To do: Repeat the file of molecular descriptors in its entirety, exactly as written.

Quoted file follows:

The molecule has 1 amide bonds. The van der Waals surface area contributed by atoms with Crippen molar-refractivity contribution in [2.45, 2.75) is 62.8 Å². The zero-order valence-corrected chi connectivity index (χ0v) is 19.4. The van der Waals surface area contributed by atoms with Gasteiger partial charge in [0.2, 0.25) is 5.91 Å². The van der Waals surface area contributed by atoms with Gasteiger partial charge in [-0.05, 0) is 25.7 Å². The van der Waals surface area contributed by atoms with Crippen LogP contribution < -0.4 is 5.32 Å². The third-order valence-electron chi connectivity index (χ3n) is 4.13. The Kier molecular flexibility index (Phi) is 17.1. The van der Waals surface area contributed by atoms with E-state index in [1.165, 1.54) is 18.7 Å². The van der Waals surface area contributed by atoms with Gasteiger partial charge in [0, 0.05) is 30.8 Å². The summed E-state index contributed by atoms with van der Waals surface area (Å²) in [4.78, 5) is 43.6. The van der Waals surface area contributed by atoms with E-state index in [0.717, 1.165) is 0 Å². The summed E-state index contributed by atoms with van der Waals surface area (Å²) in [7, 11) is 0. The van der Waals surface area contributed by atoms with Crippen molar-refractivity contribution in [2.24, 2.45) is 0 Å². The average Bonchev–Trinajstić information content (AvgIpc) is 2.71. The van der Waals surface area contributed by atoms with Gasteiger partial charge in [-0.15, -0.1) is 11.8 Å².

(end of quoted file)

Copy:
The molecule has 1 amide bonds. The van der Waals surface area contributed by atoms with Crippen molar-refractivity contribution in [2.45, 2.75) is 62.8 Å². The zero-order valence-corrected chi connectivity index (χ0v) is 19.4. The van der Waals surface area contributed by atoms with Gasteiger partial charge in [0.2, 0.25) is 5.91 Å². The van der Waals surface area contributed by atoms with Gasteiger partial charge in [-0.05, 0) is 25.7 Å². The van der Waals surface area contributed by atoms with Crippen LogP contribution < -0.4 is 5.32 Å². The third-order valence-electron chi connectivity index (χ3n) is 4.13. The Kier molecular flexibility index (Phi) is 17.1. The van der Waals surface area contributed by atoms with E-state index in [1.165, 1.54) is 18.7 Å². The van der Waals surface area contributed by atoms with Gasteiger partial charge in [0, 0.05) is 30.8 Å². The summed E-state index contributed by atoms with van der Waals surface area (Å²) in [4.78, 5) is 43.6. The van der Waals surface area contributed by atoms with E-state index in [0.717, 1.165) is 0 Å². The summed E-state index contributed by atoms with van der Waals surface area (Å²) in [7, 11) is 0. The van der Waals surface area contributed by atoms with Crippen molar-refractivity contribution in [2.24, 2.45) is 0 Å². The average Bonchev–Trinajstić information content (AvgIpc) is 2.71. The van der Waals surface area contributed by atoms with Gasteiger partial charge in [-0.15, -0.1) is 11.8 Å².